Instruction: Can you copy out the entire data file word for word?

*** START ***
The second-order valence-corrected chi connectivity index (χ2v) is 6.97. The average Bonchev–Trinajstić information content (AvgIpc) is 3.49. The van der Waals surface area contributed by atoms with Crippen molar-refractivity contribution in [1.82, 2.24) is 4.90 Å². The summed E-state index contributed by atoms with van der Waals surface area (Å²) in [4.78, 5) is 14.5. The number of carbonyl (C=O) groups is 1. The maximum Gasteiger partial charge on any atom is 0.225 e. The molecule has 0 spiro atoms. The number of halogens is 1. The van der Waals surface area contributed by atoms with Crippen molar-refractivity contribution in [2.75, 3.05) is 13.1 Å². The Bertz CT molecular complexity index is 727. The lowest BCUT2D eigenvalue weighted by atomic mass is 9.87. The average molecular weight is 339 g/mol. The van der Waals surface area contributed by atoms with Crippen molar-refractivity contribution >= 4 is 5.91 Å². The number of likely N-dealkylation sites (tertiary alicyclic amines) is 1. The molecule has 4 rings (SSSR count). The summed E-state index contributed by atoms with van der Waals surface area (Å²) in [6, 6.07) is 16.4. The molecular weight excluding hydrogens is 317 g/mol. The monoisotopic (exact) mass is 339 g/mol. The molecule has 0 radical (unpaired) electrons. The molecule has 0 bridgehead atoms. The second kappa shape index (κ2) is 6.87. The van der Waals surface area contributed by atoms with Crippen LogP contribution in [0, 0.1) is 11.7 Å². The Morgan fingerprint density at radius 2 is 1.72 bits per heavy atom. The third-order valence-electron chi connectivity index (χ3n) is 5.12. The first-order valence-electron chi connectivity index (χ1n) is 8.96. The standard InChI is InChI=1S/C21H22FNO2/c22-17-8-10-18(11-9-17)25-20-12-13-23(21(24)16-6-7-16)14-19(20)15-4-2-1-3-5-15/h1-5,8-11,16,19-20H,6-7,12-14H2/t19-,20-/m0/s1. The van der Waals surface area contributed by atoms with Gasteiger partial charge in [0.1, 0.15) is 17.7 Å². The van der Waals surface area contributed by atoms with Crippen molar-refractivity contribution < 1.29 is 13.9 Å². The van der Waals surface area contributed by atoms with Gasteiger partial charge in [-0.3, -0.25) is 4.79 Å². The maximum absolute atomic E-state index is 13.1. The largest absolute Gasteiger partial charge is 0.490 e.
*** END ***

The second-order valence-corrected chi connectivity index (χ2v) is 6.97. The average Bonchev–Trinajstić information content (AvgIpc) is 3.49. The van der Waals surface area contributed by atoms with Crippen molar-refractivity contribution in [1.82, 2.24) is 4.90 Å². The summed E-state index contributed by atoms with van der Waals surface area (Å²) in [4.78, 5) is 14.5. The number of carbonyl (C=O) groups is 1. The maximum Gasteiger partial charge on any atom is 0.225 e. The molecule has 0 spiro atoms. The number of halogens is 1. The van der Waals surface area contributed by atoms with Crippen molar-refractivity contribution in [2.75, 3.05) is 13.1 Å². The Bertz CT molecular complexity index is 727. The lowest BCUT2D eigenvalue weighted by atomic mass is 9.87. The average molecular weight is 339 g/mol. The van der Waals surface area contributed by atoms with Crippen molar-refractivity contribution >= 4 is 5.91 Å². The number of likely N-dealkylation sites (tertiary alicyclic amines) is 1. The molecule has 4 rings (SSSR count). The summed E-state index contributed by atoms with van der Waals surface area (Å²) in [6, 6.07) is 16.4. The molecular weight excluding hydrogens is 317 g/mol. The monoisotopic (exact) mass is 339 g/mol. The molecule has 0 radical (unpaired) electrons. The molecule has 0 bridgehead atoms. The second kappa shape index (κ2) is 6.87. The van der Waals surface area contributed by atoms with Crippen LogP contribution in [0, 0.1) is 11.7 Å². The Morgan fingerprint density at radius 2 is 1.72 bits per heavy atom. The third-order valence-electron chi connectivity index (χ3n) is 5.12. The first-order valence-electron chi connectivity index (χ1n) is 8.96. The standard InChI is InChI=1S/C21H22FNO2/c22-17-8-10-18(11-9-17)25-20-12-13-23(21(24)16-6-7-16)14-19(20)15-4-2-1-3-5-15/h1-5,8-11,16,19-20H,6-7,12-14H2/t19-,20-/m0/s1. The van der Waals surface area contributed by atoms with Gasteiger partial charge in [0.1, 0.15) is 17.7 Å². The van der Waals surface area contributed by atoms with Crippen molar-refractivity contribution < 1.29 is 13.9 Å². The van der Waals surface area contributed by atoms with Gasteiger partial charge in [-0.3, -0.25) is 4.79 Å². The maximum absolute atomic E-state index is 13.1. The largest absolute Gasteiger partial charge is 0.490 e.